Early last week, I participated as a volunteer for the Rocky Mountain Chapter of Community Associations Institute on the HOA Line 9 which is hosted by 9 News with the assistance of the Chapter. This oustanding program permits folks who live in and serve on the boards of HOAs in Colorado, to call in with questions about their associations. While we received many questions on the new HOA debt collection law which will go into effect on January 1st, I also noticed a trend from the calls I received relating to transparency.
Since I understand that many HOAs in Colorado are self-managed and the boards of directors which govern them may not necessarily be well-versed in the provisions of the Colorado Common Interest Ownership Act ("CCIOA") relating to open meetings, I thought now was a great time to provide these folks with basic information on the laws which appropriately promote transparency. Please feel free to share this information with residents and board members of HOAs in Colorado.
Here is what you need to know:
Open Meetings and CCIOA
The Colorado Common Interest Ownership Act (“CCIOA”), at C.R.S. 38-33.3-308, addresses a variety of issues relating to association meetings. Here is a synopsis of the requirements relating to open meetings:
● Board of directors and committee meetings must be open to members of the association or their designated representatives.
● Agendas for board meetings must be made reasonably available to members of the association or their designated representatives.
● While CCIOA does not require associations to provide notice of board or committee meetings, we recommend this information be posted on association websites or in other convenient locations when reasonably practical. In addition, you should check the bylaws of your HOA to determine whether that document requires notice of board or committee meetings be given to members. If such a provision exists in your HOA’s bylaws –please make sure to comply with it.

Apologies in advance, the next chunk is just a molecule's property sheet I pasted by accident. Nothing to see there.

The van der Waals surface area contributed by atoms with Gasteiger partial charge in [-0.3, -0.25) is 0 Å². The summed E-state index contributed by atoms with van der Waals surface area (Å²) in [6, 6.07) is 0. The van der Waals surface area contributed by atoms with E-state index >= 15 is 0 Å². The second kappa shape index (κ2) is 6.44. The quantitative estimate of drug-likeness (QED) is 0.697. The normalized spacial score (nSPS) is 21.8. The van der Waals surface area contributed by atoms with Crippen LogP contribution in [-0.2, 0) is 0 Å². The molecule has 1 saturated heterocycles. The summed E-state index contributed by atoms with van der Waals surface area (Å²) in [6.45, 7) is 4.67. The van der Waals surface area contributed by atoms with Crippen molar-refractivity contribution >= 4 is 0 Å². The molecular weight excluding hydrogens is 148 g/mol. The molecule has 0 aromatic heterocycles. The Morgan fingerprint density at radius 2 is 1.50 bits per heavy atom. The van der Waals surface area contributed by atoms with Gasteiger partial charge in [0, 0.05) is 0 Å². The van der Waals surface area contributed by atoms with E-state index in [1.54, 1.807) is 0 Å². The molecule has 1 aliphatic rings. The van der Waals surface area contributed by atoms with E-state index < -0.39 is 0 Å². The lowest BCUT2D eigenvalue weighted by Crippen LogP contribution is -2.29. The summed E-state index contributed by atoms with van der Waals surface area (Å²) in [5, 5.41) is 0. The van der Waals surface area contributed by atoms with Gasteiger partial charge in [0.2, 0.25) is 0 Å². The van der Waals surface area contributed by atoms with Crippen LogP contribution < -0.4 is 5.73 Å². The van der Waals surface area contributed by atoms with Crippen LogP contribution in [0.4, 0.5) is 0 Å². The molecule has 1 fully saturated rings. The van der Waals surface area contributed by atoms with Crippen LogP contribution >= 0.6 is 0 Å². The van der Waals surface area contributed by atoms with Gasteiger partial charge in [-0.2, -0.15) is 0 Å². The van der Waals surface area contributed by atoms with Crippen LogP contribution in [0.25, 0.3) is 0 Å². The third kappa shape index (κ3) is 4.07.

Transparency and Open Meetings
In addition to open meetings being required under CCIOA, there’s no question that open meetings promote transparent communications between homeowners and the volunteers who govern their associations. Frankly, there’s no better way to prevent misunderstandings, mistrust and unrest from taking root in communities than by boards and committees openly discussing and taking action on issues.
Meeting in Closed Executive Sessions
While there is no question that as a general rule board and committee meetings must be open, CCIOA also narrowly regulates the circumstances under which a board or committee of an HOA may convene in a closed executive session. CCIOA, at C.R.S. 38-33.3-308 (3) and (4), specifically provides as follows:
“(3) the members of the executive board or any committee thereof may hold an executive or closed door session and may restrict attendance to the executive board members and such other persons requested by the executive board during a regular or specially announced meeting or a part thereof. The matters to be discussed at such an executive session shall include only matters enumerated in paragraphs (a) to (f) of subsection 4 of this section.
(4) Matters for discussion by an executive or closed door session are limited to:
(a) Matters pertaining to employees of the association or the managing agent’s contract or involving the employment, promotion, discipline, or dismissal of an officer, agent, or employee of the association;
(b) Consultation with legal counsel concerning disputes that are the subject of pending or imminent court proceedings or matters that are privileged or confidential between attorney and client;
(c) Investigative proceedings concerning possible or actual criminal misconduct;
(d) Matters subject to specific constitutional, statutory, or judicially imposed requirements protecting particular proceedings or matters from public disclosure;
(e) Any matter the disclosure of which would constitute an unwarranted invasion of individual privacy;
(f) Review of or discussion relating to any written or oral communication from legal counsel.” (emphasis supplied)
For more information on important provisions of CCIOA that boards of HOAs need to know about, click on "CCIOA 101 for HOA Boards" on the left side of our webpage.